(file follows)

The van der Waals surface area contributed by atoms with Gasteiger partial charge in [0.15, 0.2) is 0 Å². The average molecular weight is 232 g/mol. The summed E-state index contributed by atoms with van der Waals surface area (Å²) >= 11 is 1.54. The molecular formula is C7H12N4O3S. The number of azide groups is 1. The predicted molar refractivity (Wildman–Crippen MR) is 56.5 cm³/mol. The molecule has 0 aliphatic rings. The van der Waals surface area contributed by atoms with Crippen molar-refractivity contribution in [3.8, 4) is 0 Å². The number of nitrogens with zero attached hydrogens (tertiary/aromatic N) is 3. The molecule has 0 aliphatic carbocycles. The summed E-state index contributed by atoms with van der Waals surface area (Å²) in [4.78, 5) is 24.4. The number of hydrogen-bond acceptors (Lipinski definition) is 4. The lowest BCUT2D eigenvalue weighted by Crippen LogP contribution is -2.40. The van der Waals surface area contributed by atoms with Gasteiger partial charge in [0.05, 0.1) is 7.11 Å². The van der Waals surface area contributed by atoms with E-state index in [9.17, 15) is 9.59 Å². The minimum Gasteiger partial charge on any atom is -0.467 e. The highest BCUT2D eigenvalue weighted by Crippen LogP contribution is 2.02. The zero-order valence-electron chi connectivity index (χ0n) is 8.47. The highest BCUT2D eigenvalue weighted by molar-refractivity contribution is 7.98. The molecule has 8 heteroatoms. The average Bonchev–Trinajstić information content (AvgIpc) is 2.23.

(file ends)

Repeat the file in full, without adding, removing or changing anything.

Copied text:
The van der Waals surface area contributed by atoms with Gasteiger partial charge in [0.15, 0.2) is 0 Å². The average molecular weight is 232 g/mol. The summed E-state index contributed by atoms with van der Waals surface area (Å²) >= 11 is 1.54. The molecular formula is C7H12N4O3S. The number of azide groups is 1. The predicted molar refractivity (Wildman–Crippen MR) is 56.5 cm³/mol. The molecule has 0 aliphatic rings. The van der Waals surface area contributed by atoms with Crippen molar-refractivity contribution in [3.8, 4) is 0 Å². The number of nitrogens with zero attached hydrogens (tertiary/aromatic N) is 3. The molecule has 0 aliphatic carbocycles. The summed E-state index contributed by atoms with van der Waals surface area (Å²) in [4.78, 5) is 24.4. The number of hydrogen-bond acceptors (Lipinski definition) is 4. The lowest BCUT2D eigenvalue weighted by Crippen LogP contribution is -2.40. The van der Waals surface area contributed by atoms with Gasteiger partial charge in [0.05, 0.1) is 7.11 Å². The van der Waals surface area contributed by atoms with E-state index in [9.17, 15) is 9.59 Å². The minimum Gasteiger partial charge on any atom is -0.467 e. The highest BCUT2D eigenvalue weighted by Crippen LogP contribution is 2.02. The zero-order valence-electron chi connectivity index (χ0n) is 8.47. The highest BCUT2D eigenvalue weighted by molar-refractivity contribution is 7.98. The molecule has 8 heteroatoms. The average Bonchev–Trinajstić information content (AvgIpc) is 2.23.